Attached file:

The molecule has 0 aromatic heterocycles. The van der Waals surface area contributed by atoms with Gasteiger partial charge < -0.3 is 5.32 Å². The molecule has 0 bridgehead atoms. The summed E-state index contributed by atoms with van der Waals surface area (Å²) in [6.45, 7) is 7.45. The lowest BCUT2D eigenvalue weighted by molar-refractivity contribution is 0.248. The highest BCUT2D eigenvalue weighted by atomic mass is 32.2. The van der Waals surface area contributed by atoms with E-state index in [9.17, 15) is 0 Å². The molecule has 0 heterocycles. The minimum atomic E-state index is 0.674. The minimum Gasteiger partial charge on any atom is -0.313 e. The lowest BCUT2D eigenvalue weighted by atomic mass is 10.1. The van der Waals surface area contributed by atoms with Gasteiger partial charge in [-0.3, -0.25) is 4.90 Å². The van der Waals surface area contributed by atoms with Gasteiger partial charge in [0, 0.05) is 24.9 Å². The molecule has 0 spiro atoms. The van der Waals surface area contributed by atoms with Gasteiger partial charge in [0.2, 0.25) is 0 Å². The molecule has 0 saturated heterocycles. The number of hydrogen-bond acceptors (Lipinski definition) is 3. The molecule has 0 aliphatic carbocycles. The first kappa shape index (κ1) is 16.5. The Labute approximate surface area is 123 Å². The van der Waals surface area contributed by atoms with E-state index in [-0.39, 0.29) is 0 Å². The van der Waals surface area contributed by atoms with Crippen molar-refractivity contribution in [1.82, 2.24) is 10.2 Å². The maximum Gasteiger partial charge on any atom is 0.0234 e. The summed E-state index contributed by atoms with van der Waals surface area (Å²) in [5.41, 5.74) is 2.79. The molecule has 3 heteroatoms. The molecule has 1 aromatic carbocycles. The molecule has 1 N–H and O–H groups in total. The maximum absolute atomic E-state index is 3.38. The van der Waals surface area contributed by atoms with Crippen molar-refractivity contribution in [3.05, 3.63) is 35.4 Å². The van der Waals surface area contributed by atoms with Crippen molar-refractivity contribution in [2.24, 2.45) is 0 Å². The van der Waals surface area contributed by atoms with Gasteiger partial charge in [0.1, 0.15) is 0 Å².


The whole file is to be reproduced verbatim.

The molecule has 0 aromatic heterocycles. The van der Waals surface area contributed by atoms with Gasteiger partial charge < -0.3 is 5.32 Å². The molecule has 0 bridgehead atoms. The summed E-state index contributed by atoms with van der Waals surface area (Å²) in [6.45, 7) is 7.45. The lowest BCUT2D eigenvalue weighted by molar-refractivity contribution is 0.248. The highest BCUT2D eigenvalue weighted by atomic mass is 32.2. The van der Waals surface area contributed by atoms with E-state index in [9.17, 15) is 0 Å². The molecule has 0 heterocycles. The minimum atomic E-state index is 0.674. The minimum Gasteiger partial charge on any atom is -0.313 e. The lowest BCUT2D eigenvalue weighted by atomic mass is 10.1. The van der Waals surface area contributed by atoms with Gasteiger partial charge in [-0.3, -0.25) is 4.90 Å². The van der Waals surface area contributed by atoms with Gasteiger partial charge in [0, 0.05) is 24.9 Å². The molecule has 0 spiro atoms. The van der Waals surface area contributed by atoms with Gasteiger partial charge in [0.2, 0.25) is 0 Å². The molecule has 0 saturated heterocycles. The number of hydrogen-bond acceptors (Lipinski definition) is 3. The molecule has 0 aliphatic carbocycles. The first kappa shape index (κ1) is 16.5. The Labute approximate surface area is 123 Å². The van der Waals surface area contributed by atoms with E-state index in [-0.39, 0.29) is 0 Å². The van der Waals surface area contributed by atoms with Crippen molar-refractivity contribution in [1.82, 2.24) is 10.2 Å². The maximum Gasteiger partial charge on any atom is 0.0234 e. The summed E-state index contributed by atoms with van der Waals surface area (Å²) in [5.41, 5.74) is 2.79. The molecule has 3 heteroatoms. The molecule has 1 aromatic carbocycles. The molecule has 1 N–H and O–H groups in total. The maximum absolute atomic E-state index is 3.38. The van der Waals surface area contributed by atoms with Crippen molar-refractivity contribution in [3.05, 3.63) is 35.4 Å². The van der Waals surface area contributed by atoms with Crippen molar-refractivity contribution in [2.24, 2.45) is 0 Å². The van der Waals surface area contributed by atoms with Gasteiger partial charge in [0.1, 0.15) is 0 Å².